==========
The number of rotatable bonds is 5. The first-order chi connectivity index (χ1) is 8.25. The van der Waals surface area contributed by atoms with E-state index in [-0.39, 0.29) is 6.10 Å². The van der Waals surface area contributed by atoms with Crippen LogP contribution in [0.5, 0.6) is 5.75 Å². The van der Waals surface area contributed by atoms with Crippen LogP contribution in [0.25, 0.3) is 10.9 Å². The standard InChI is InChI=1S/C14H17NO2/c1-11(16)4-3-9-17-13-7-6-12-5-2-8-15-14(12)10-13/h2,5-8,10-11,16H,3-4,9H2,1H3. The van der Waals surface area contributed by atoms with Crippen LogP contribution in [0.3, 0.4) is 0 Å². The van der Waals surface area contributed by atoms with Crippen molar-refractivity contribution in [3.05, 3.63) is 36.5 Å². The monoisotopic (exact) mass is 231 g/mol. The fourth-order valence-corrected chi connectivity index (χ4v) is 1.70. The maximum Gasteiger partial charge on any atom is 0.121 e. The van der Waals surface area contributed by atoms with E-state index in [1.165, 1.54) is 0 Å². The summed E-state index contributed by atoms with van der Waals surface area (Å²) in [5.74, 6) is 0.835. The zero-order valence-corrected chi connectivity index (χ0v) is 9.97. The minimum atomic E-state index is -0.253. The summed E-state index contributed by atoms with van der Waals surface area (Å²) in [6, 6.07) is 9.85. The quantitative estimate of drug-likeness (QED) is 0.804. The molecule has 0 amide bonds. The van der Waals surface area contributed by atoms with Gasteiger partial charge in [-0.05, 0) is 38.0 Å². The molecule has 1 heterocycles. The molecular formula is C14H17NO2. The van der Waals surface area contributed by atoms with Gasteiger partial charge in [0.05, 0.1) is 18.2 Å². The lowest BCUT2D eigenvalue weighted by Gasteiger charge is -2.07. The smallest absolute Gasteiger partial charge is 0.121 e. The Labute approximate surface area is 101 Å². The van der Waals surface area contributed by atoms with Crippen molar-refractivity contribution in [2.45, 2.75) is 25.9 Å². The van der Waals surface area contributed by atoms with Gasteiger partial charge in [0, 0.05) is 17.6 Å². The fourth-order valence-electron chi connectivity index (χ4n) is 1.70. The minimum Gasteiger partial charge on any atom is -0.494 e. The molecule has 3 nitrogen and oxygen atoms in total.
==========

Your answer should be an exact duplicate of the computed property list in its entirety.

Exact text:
The number of rotatable bonds is 5. The first-order chi connectivity index (χ1) is 8.25. The van der Waals surface area contributed by atoms with E-state index in [-0.39, 0.29) is 6.10 Å². The van der Waals surface area contributed by atoms with Crippen LogP contribution in [0.5, 0.6) is 5.75 Å². The van der Waals surface area contributed by atoms with Crippen LogP contribution in [0.25, 0.3) is 10.9 Å². The standard InChI is InChI=1S/C14H17NO2/c1-11(16)4-3-9-17-13-7-6-12-5-2-8-15-14(12)10-13/h2,5-8,10-11,16H,3-4,9H2,1H3. The van der Waals surface area contributed by atoms with Crippen LogP contribution in [0.3, 0.4) is 0 Å². The van der Waals surface area contributed by atoms with Crippen molar-refractivity contribution in [3.05, 3.63) is 36.5 Å². The monoisotopic (exact) mass is 231 g/mol. The fourth-order valence-corrected chi connectivity index (χ4v) is 1.70. The maximum Gasteiger partial charge on any atom is 0.121 e. The van der Waals surface area contributed by atoms with E-state index in [1.165, 1.54) is 0 Å². The summed E-state index contributed by atoms with van der Waals surface area (Å²) in [5.74, 6) is 0.835. The zero-order valence-corrected chi connectivity index (χ0v) is 9.97. The minimum atomic E-state index is -0.253. The summed E-state index contributed by atoms with van der Waals surface area (Å²) in [6, 6.07) is 9.85. The quantitative estimate of drug-likeness (QED) is 0.804. The molecule has 0 amide bonds. The van der Waals surface area contributed by atoms with Gasteiger partial charge in [-0.05, 0) is 38.0 Å². The molecule has 1 heterocycles. The molecular formula is C14H17NO2. The van der Waals surface area contributed by atoms with Gasteiger partial charge in [0.05, 0.1) is 18.2 Å². The lowest BCUT2D eigenvalue weighted by Gasteiger charge is -2.07. The smallest absolute Gasteiger partial charge is 0.121 e. The Labute approximate surface area is 101 Å². The van der Waals surface area contributed by atoms with Crippen molar-refractivity contribution in [2.45, 2.75) is 25.9 Å². The van der Waals surface area contributed by atoms with Gasteiger partial charge in [0, 0.05) is 17.6 Å². The fourth-order valence-electron chi connectivity index (χ4n) is 1.70. The minimum Gasteiger partial charge on any atom is -0.494 e. The molecule has 3 nitrogen and oxygen atoms in total.